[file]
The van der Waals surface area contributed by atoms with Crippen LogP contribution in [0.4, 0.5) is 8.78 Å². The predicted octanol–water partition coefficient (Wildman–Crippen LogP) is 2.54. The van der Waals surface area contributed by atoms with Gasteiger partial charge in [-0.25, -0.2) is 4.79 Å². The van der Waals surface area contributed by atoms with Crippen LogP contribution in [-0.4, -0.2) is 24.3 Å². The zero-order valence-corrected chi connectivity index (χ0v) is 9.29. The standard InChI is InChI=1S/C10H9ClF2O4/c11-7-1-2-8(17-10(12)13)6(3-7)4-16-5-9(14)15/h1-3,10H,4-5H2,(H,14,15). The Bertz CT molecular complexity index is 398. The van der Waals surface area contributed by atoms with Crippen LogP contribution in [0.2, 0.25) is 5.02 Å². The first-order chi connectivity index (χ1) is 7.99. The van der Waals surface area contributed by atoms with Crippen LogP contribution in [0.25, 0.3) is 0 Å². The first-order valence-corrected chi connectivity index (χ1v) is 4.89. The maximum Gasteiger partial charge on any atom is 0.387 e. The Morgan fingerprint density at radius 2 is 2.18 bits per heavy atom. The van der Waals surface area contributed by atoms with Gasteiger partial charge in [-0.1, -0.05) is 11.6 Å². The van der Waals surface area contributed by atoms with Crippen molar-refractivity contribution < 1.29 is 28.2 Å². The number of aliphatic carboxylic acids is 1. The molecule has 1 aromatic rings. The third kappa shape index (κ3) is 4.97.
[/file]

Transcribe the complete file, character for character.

The van der Waals surface area contributed by atoms with Crippen LogP contribution in [0.4, 0.5) is 8.78 Å². The predicted octanol–water partition coefficient (Wildman–Crippen LogP) is 2.54. The van der Waals surface area contributed by atoms with Gasteiger partial charge in [-0.25, -0.2) is 4.79 Å². The van der Waals surface area contributed by atoms with Crippen LogP contribution in [-0.4, -0.2) is 24.3 Å². The zero-order valence-corrected chi connectivity index (χ0v) is 9.29. The standard InChI is InChI=1S/C10H9ClF2O4/c11-7-1-2-8(17-10(12)13)6(3-7)4-16-5-9(14)15/h1-3,10H,4-5H2,(H,14,15). The Bertz CT molecular complexity index is 398. The van der Waals surface area contributed by atoms with Crippen LogP contribution in [0.2, 0.25) is 5.02 Å². The first-order chi connectivity index (χ1) is 7.99. The van der Waals surface area contributed by atoms with Crippen LogP contribution in [0.25, 0.3) is 0 Å². The first-order valence-corrected chi connectivity index (χ1v) is 4.89. The maximum Gasteiger partial charge on any atom is 0.387 e. The Morgan fingerprint density at radius 2 is 2.18 bits per heavy atom. The van der Waals surface area contributed by atoms with Gasteiger partial charge in [-0.1, -0.05) is 11.6 Å². The van der Waals surface area contributed by atoms with Crippen molar-refractivity contribution < 1.29 is 28.2 Å². The number of aliphatic carboxylic acids is 1. The molecule has 1 aromatic rings. The third kappa shape index (κ3) is 4.97.